Melanie Harwood, Senior Registrar
From 1933 until the outbreak of World War II, Princeton University conducted excavations at the ancient sites of Antioch, Daphne, and Seleucia in Syria (now Turkey). The project was supported by subscriptions from the BMA, the Worcester Art Museum, the Musées Nationaux de France and later, Dumbarton Oaks and Harvard University, with oversight by the Syrian Antiquities Service.
Baltimore’s participation was enlisted and supported by BMA trustee Robert Garrett who was also a Princeton trustee and familiar with the Middle East from travels as a young man. Sadly, the project ended in 1939 due to the lingering effects of the Great Depression, the approach of war in Europe and the secession of Hatay province (location of the sites) to Turkey. As a result of the BMA’s support, twenty-eight major sections of handsome mosaic flooring, as well as a selection of fragments of sculpture, are on display in the Schaefer Court and Cone stairwell of the Museum today.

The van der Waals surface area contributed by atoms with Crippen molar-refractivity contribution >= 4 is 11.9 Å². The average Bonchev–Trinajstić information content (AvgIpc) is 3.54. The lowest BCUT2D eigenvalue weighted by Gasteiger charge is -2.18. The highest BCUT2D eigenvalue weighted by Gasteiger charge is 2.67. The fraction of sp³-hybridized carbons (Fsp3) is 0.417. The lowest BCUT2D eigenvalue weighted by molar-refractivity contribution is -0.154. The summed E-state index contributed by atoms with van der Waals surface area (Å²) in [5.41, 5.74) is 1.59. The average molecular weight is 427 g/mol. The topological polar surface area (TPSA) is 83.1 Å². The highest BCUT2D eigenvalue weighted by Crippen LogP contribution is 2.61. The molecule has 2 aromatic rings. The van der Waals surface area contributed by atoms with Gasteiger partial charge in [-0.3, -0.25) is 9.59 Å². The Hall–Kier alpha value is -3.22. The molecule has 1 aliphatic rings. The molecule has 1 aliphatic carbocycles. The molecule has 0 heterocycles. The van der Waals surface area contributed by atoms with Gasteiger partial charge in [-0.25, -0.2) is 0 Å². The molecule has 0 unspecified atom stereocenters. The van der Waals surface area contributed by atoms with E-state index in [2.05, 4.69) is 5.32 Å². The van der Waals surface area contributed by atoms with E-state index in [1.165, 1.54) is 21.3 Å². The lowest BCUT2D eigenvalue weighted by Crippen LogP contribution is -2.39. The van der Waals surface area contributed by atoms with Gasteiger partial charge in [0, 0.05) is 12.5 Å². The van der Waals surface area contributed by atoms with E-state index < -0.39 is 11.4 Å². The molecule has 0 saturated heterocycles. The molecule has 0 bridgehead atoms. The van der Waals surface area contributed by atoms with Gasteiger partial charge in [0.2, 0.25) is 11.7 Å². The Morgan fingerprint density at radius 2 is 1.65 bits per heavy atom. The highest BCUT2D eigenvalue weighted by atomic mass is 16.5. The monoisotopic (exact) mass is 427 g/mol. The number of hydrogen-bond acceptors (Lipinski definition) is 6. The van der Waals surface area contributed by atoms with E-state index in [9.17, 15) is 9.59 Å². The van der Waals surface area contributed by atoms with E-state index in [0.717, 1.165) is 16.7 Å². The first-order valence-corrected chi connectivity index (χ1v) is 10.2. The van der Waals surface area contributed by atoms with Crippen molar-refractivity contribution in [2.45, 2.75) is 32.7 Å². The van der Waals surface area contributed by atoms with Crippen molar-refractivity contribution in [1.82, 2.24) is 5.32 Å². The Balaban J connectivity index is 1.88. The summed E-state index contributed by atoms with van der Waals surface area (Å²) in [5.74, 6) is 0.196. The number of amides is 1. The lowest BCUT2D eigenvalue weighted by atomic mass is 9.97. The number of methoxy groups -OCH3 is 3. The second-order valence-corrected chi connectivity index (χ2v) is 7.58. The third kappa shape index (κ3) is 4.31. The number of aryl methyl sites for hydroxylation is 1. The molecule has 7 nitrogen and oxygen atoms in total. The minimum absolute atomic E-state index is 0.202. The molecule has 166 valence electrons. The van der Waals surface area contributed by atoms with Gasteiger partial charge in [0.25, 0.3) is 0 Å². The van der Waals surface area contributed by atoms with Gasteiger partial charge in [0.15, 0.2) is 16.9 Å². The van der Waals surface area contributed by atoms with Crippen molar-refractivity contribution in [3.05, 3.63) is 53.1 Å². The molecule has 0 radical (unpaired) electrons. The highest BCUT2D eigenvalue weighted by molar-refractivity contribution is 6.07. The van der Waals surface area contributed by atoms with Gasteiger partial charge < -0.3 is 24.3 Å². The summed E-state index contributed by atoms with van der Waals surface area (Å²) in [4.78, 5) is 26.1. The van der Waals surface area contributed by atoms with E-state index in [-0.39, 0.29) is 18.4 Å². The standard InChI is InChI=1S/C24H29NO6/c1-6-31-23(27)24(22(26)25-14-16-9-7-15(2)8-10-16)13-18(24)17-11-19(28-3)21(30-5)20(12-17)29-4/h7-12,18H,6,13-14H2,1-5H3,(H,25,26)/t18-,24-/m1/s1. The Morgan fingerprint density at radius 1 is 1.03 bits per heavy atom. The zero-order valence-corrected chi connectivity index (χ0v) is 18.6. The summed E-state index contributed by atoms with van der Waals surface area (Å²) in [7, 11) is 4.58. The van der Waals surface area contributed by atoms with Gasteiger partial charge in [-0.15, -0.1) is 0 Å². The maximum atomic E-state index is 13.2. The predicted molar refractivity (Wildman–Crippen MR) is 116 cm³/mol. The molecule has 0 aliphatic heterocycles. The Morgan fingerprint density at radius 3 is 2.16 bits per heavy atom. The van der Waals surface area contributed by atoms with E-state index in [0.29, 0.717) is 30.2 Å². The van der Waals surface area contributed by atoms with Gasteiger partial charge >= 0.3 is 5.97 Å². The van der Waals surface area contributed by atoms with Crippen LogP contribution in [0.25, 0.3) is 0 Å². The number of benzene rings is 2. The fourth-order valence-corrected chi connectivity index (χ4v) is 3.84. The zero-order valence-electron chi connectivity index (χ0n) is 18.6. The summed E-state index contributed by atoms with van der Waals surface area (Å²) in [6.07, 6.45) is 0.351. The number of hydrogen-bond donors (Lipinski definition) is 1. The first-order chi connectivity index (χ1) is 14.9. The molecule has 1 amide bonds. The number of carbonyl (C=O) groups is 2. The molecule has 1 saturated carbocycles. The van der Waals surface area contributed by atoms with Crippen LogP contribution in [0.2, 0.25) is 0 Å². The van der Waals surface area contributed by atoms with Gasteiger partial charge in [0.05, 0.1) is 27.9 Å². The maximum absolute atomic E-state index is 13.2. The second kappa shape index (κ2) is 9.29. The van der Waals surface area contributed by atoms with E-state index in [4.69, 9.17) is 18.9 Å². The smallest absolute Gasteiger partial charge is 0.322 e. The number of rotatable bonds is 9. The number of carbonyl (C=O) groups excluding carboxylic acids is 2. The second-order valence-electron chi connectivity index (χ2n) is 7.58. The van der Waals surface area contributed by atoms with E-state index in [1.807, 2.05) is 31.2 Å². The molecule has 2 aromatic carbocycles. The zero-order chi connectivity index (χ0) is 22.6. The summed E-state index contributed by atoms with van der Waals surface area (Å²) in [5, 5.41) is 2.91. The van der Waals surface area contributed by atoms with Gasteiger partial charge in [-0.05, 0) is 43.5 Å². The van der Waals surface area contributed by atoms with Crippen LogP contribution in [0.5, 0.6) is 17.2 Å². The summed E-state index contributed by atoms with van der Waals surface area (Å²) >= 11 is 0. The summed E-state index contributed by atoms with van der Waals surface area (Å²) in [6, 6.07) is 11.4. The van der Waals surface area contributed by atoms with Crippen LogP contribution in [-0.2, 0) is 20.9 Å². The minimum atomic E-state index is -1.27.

In addition to these impressive remnants of a long-ago culture there are some amazingly mundane artifacts in storage: buttons, beads, pins – and a four-foot section of lead drain pipe. It is dirt-encrusted, heavy and not the least bit attractive. The first time I encountered it I thought it was funny – a true “ugly duckling” in the collections! And yet, the very ordinary nature of the pipe gives us an immediate connection to the inhabitants of Antioch. We may not have magnificent mosaic floors in our houses, but we all understand the importance of good plumbing!
To my knowledge, the lead drain pipe has only been shown once, in “Diamonds in the Rough”, an exhibition organized by the registrars for the Museum’s 75th anniversary in 1989
BMA Voices is an insider’s exploration of The Baltimore Museum of Art collection through the eyes of its curators, conservators, and registrars. Featuring a new object every day during the BMA’s 100 Day Celebration, the project will highlight some favorite, amusing, unusual, and obscure objects.